For all the endless horrors of [the Civil War], Grant believed the country was stronger for having endured it: “We are better off now than we would have been without it and have made more rapid progress than we otherwise should have made.” The country had become more cosmopolitan, its citizens more worldly, its economy more productive, its military more potent. Most important, Union forces had struck a major blow for freedom and equality. Like Lincoln, Grant deemed the war “a punishment for national sins that had to come sooner or later in some shape, and probably in blood.” Four million slaves had been emancipated and would shortly receive the right to vote, send their children to public schools, and enjoy the benefits of citizenship—progress that would be savagely resisted. For Grant, the war had validated the basic soundness of American institutions. Before, he noted, “monarchical Europe generally believed that our republic was a rope of sand that would part the moment the slightest strain was brought upon it. Now it has shown itself capable of dealing with one of the greatest wars that was ever made, and our people have proven themselves to be the most formidable in war of any nationality.” He added the important caveat that the war had been “a fearful lesson, and should teach us the necessity of avoiding wars in the future.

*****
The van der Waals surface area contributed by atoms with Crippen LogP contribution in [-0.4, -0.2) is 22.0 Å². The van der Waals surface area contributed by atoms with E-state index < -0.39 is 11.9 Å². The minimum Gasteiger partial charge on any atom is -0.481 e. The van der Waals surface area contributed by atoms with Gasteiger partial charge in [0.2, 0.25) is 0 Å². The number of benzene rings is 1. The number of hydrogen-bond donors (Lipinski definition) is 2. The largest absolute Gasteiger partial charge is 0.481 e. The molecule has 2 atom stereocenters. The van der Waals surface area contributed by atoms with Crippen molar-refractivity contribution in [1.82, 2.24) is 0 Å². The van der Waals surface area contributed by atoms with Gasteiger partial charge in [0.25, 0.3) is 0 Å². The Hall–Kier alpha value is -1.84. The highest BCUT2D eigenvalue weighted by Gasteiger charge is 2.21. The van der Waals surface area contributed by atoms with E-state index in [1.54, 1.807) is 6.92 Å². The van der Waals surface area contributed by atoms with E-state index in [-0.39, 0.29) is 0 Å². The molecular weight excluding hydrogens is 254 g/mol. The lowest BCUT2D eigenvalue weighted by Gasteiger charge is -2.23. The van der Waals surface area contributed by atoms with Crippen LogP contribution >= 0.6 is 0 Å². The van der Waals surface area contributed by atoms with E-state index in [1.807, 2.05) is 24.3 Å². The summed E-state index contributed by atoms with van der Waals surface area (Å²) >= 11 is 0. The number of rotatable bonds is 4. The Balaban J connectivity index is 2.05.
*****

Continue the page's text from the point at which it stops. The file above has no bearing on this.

18 December 2017
Lessons of the Civil War
I recently came across this quote by Ron Chernow in his book Grant:
10 December 2017
Humor of Baha'u'llah
When a Baha'i goes on pilgrimage, they sign up for a formal 9 days in the Holy Land, marked by a few guided tours, talks, a hike or two up the terraces, and long visits to the shrines of Baha'u'llah and the Bab.
When I went in early 2001, Mrs. Grossman was my guide, and I heard many amazing stories while visiting the places in Akka and Haifa. Here are three stories that stood out to me because they serve as a reminder of the wit and humor of Baha'u'llah and His companions. These are from memory, and if you know of the references, please leave a comment.
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